Click the OK button to close the Status and Error Messages dialog.

In case of read errors

Sometimes you'll have to extract CDs with scratches. As we've seen before Exact Audio Copy reads every sector twice or uses C2 error information retrieval to detect read errors. If one is detected EAC takes action by rereading the audio sector 16 times. If the 50% of the rereads returns the same sector data the chances are minimal that these samples are wrong, and EAC will use those samples and continue. If after 16 rereads no satisfying result is returned, EAC will do another series of 16 rereads. This up to 5 times thus resulting into a maximum of no less than 80 rereads before giving up and displaying a read error. This rereading information is displayed in the Error correction gauge on the Extracting Audio Data dialog window, so let's take a closer look at it.

On the left the Error correction gauge is displayed in its initial status. If you look good (because it's somewhat vague) you see that the gauge is a raster of 5 rows of each 16 dark red blocks. Each block represents a reread.

When a read error is detected EAC starts to reread and this is shown by bright red blocks in the raster. In the example on the left you can see that the first series of 16 rereads did not return the correct sector and thus it starts a second series.

Continuing on the previous example we'll assume that EAC managed to read the correct sector information after 2 series of rereads. Even when EAC starts reading the following sectors, the maximum number of needed rereads stays displayed in the Error correction gauge as (darker) red blocks so you always can see how many rereads a CD required.

After extraction finished the Extracting Audio Data dialog box should look similar to the screenshot on the left. As you can see no more than 2 series of rereads were needed to read the whole track. Click the OK button. Now the Status and Error Messages dialog window (right image) shows up. As you can see due to the rereads the Track quality is only 97.3%, but since Exact Audio Copy also reports Copy OK you can rest assured that the track was extracted bit-by-bit perfect.

Of course EAC isn't a miracle drug, so it's not unreal that a sector cannot be read correct even after 5 series of 16 rereads. In this case EAC gives up, and reports the sector as a suspicious position.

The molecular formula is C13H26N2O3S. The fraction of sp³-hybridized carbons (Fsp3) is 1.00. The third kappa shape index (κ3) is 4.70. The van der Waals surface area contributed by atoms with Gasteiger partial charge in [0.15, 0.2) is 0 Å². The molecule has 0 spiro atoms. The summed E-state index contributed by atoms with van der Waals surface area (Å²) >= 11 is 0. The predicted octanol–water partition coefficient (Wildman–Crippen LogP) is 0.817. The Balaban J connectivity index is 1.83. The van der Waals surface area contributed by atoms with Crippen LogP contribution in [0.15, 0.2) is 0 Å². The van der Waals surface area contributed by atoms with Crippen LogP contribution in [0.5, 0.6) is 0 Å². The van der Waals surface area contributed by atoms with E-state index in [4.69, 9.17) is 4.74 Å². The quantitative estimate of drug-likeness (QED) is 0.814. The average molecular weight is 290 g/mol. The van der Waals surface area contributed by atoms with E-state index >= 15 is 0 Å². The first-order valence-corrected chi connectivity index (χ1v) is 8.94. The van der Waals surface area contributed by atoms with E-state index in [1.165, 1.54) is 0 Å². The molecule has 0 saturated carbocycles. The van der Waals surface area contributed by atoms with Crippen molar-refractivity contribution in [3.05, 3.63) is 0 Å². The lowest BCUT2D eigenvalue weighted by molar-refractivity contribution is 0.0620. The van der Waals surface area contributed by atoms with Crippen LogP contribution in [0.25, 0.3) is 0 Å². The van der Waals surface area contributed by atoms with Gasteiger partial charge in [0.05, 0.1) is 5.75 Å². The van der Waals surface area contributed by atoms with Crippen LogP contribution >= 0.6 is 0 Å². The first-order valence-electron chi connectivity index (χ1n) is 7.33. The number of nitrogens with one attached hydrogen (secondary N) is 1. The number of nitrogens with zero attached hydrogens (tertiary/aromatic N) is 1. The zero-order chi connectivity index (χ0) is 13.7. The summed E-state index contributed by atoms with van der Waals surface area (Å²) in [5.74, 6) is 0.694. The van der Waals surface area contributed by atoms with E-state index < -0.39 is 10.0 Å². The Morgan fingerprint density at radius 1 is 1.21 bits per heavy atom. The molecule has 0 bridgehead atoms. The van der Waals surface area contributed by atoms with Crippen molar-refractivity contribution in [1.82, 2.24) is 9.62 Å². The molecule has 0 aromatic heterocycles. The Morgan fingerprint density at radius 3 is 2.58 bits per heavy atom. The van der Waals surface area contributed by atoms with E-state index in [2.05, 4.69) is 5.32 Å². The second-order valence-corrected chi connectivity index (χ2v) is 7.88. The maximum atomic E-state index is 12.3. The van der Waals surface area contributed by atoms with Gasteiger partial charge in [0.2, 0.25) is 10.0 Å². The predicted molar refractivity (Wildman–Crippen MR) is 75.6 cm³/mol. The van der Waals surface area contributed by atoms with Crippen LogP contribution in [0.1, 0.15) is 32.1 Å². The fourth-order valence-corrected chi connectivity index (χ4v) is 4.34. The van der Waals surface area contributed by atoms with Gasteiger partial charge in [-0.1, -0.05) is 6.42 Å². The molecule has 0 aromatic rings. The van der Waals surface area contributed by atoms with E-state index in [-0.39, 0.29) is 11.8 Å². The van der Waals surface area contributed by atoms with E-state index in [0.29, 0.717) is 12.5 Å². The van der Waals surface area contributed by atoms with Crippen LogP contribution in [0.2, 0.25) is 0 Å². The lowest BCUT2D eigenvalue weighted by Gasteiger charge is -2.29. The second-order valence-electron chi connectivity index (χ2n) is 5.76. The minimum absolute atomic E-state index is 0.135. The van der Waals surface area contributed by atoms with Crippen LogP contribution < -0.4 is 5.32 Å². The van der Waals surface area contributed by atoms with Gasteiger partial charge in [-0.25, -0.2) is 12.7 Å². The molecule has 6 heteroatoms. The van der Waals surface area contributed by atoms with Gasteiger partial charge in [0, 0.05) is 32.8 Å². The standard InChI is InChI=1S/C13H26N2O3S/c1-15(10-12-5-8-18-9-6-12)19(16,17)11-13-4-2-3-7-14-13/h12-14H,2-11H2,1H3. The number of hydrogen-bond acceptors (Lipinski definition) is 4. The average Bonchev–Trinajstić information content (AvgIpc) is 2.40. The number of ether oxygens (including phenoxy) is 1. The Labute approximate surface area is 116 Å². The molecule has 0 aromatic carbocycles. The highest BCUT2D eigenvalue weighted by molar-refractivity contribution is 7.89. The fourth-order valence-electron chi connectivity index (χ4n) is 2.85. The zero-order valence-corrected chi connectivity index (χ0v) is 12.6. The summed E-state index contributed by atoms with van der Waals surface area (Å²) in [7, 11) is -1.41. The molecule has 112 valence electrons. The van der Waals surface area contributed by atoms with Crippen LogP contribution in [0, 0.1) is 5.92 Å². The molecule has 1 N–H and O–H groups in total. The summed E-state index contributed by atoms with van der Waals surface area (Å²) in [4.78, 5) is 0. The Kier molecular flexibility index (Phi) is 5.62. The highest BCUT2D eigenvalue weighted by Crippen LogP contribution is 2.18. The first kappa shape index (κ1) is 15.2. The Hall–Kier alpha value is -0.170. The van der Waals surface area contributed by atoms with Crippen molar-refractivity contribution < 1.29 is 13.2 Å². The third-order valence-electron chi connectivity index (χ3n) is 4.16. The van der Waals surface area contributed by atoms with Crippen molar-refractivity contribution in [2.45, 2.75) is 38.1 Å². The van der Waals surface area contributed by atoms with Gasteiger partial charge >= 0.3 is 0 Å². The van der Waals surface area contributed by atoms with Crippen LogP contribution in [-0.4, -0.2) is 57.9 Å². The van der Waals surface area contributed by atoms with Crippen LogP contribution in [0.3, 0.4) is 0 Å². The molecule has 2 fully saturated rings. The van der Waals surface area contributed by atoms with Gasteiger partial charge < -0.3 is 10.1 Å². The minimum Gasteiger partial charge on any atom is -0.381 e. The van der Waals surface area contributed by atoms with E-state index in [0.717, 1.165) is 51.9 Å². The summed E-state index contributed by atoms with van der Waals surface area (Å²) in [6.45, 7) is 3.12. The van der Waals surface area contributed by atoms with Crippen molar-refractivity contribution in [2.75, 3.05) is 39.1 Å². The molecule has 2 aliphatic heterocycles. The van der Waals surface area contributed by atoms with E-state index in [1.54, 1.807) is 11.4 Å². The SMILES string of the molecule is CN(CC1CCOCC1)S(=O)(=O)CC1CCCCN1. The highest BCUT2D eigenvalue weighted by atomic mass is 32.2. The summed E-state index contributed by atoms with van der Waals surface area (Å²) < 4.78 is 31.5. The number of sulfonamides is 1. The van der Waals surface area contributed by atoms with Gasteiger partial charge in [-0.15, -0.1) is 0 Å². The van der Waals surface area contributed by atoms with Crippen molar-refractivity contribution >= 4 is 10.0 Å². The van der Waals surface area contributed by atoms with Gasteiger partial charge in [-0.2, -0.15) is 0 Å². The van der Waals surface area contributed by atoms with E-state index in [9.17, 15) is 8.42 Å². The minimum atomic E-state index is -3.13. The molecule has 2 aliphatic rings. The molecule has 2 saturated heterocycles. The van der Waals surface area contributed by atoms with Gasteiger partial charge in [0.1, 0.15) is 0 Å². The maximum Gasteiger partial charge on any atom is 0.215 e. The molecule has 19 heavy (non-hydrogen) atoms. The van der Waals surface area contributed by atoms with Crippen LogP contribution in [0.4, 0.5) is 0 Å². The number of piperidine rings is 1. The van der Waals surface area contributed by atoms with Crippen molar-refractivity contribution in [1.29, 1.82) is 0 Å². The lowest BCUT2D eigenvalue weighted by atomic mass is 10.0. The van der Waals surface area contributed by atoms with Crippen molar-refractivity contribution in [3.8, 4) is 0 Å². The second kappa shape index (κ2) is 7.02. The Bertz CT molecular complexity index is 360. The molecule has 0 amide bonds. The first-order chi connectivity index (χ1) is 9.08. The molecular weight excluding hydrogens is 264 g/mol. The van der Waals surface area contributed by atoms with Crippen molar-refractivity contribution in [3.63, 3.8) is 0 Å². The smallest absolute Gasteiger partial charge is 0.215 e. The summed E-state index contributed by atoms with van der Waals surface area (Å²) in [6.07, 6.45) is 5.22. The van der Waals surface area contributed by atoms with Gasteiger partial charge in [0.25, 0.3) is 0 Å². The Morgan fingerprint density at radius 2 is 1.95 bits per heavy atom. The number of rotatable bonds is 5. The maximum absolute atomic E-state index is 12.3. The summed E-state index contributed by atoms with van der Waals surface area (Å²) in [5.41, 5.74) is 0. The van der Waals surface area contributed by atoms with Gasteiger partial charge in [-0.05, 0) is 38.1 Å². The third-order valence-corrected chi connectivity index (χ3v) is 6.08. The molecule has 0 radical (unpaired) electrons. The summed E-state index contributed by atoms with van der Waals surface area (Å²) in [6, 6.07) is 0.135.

As you can see on the left screenshot of the Extracting Audio Data dialog box, Exact Audio Copy now reports a Sync Error. If the next sector can also not be retrieved a Read Error is displayed.

After clicking OK when the extraction finished you can see the status report in the Status and Error Messages dialog window (right screenshot). New is the There were errors warning what means the extracted track may not be a bit-by-bit perfect copy anymore. It's in theory possible that even with read errors the extracted track is still a 100% perfect copy, but in practice you can be sure the extracted track contains errors. That does not mean there are audible artifacts in the extracted track!

Click the Possible Errors button on the bottom of the Status and Error Messages dialog window. This opens the Possible Errors dialog box.

All suspicious positions per track are displayed here. Just select a suspicious position in the list and click the Play button. Exact Audio Copy plays the part of the track EAC reported errors in. You can then listen to those positions and decide whether or not you can hear artifacts.

The example track on the left has 4 suspicious positions, but no audible neither a visual (checked in a wave editor) artifact could be detected. Thus even while some samples may be incorrect, it still sounds perfect.

If you hear artifacts like plops or cracks in the sound you may wish to use the Glitch Removal tool, but this tool may also remove stuff that looks like artifacts but is part of the music.

Click OK to return to the Status and Error Messages dialog.